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3DS

Animal Crossing 3DS May Use DLC, But Won't Sell Random Items

by Patrick Barnett - April 26, 2012, 8:27 pm PDT
Total comments: 9 Source: http://www.nintendo.co.jp/ir/en/library/events/120..., (Nintendo)

UPDATE: Iwata dismisses possibility of "gatcha-type" sales of mystery items.

Nintendo is not and will not be in the business of selling mystery "gatcha-type" items as DLC according to CEO Satoru Iwata. As an example, Iwata said that Nintendo would "continue to make efforts to avoid such misunderstandings as, 'the next 'Animal Crossing' might be a game which relies upon add-on content sales.'"

Iwata's comments were made at recent Nintendo's end-of-the-fiscal-year investor meeting in Japan. The CEO was talking about the videogame company's plans to take advantage of DLC and downloadable titles in their 3DS and future Wii U hardware.

Iwata's "gatcha-type" description describes a "capsule toy vending machine business" that is popular in Japan where users purchase small toys via vending machines. Specifically, he was stating that Nintendo was not going to pursue downloadable content sales "which asks consumers to pay money without knowing what kind of item shall emerge as a result of their payment, even if such a business model might temporarily yield high profitability."

A previous Animal Crossing title, Animal Crossing: City Folk for the Wii, had DLC content as an online feature, but did not involve real money transaction sales in making that DLC available. The 3DS Animal Crossing that Iwata refers to is due out in the fall in Japan, and more details about the full feature set of the game will likely become available as the title nears release.

CORRECTION: The original story reported Iwata's comments that "the next 'Animal Crossing' might be a game which relies upon add-on content sales" without reporting on the full context in which those comments were made.

Thanks to Dcubed for Discovering our editorial mistake

Talkback

FZeroBoyoApril 26, 2012

Maybe the base game will be cheaper than other 3DS games and additional furniture, settings, and clothing can be bought separately? It's entirely feasible.

AdrianwiiApril 26, 2012

Yes!!! The game will now be even more fun!

TJ SpykeApril 26, 2012

Not too surprising, it always seemed fit for DLC. Hopefully it's actual DLC and not just content on the disc that is locked away.

Mop it upApril 26, 2012

The Wii game had DLC, so it's no surprise that this game will too. However, it sounds like you have to pay for it this time, which is bad news.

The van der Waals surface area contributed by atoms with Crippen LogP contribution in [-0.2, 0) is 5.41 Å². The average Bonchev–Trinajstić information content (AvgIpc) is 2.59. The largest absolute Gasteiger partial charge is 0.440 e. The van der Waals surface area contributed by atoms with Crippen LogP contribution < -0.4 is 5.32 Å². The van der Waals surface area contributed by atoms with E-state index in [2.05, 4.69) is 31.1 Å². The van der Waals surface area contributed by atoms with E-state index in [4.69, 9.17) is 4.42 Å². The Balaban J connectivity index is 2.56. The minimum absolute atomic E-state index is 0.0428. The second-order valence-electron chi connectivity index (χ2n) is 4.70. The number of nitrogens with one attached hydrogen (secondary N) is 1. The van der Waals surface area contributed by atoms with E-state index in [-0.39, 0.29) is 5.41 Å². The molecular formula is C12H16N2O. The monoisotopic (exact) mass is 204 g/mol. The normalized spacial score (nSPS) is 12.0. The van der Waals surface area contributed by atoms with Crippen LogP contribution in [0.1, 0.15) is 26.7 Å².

ThePermApril 26, 2012

if its pay this sounds like a terrible idea, my biggest problem with Animal Crossing is its ability to not evolve much into a much better game then the gamecube version. If the new game is just the same game with pay DLC then it is the worst idea for a game Nintendo's put out.

DcubedApril 26, 2012

Either someone can't read or is having a laugh at what Iwata said...

"Nintendo has never conducted and will never conduct what is now widely known (in Japan) as a “gacha-type charging business” (capsule toy vending machine business), which asks consumers to pay money without knowing what kind of item shall emerge as a result of their payment, even if such a business model might temporarily yield high profitability. Nintendo does not believe such a business model can establish long-lasting relationships with our consumers. We hope that everyone understands our policy, and we will continue to make efforts to avoid such misunderstandings as, “the next ‘Animal Crossing’ might be a game which relies upon add-on content sales.”

He said the exact opposite of what this article is suggesting...

joshnickersonApril 27, 2012

Hell, the Gamecube game technically had DLC if you count the e-Reader...

BeautifulShyApril 27, 2012

Quote from: Dcubed

Either someone can't read or is having a laugh at what Iwata said...

"Nintendo has never conducted and will never conduct what is now widely known (in Japan) as a “gacha-type charging business” (capsule toy vending machine business), which asks consumers to pay money without knowing what kind of item shall emerge as a result of their payment, even if such a business model might temporarily yield high profitability. Nintendo does not believe such a business model can establish long-lasting relationships with our consumers. We hope that everyone understands our policy, and we will continue to make efforts to avoid such misunderstandings as, “the next ‘Animal Crossing’ might be a game which relies upon add-on content sales.”

He said the exact opposite of what this article is suggesting...

This guy deserves a medal for reading the briefing.

NinSageApril 27, 2012

Stuff like this is why I say Nintendo is by far the best in the biz, and why my faith in them has yet to let me down significantly.

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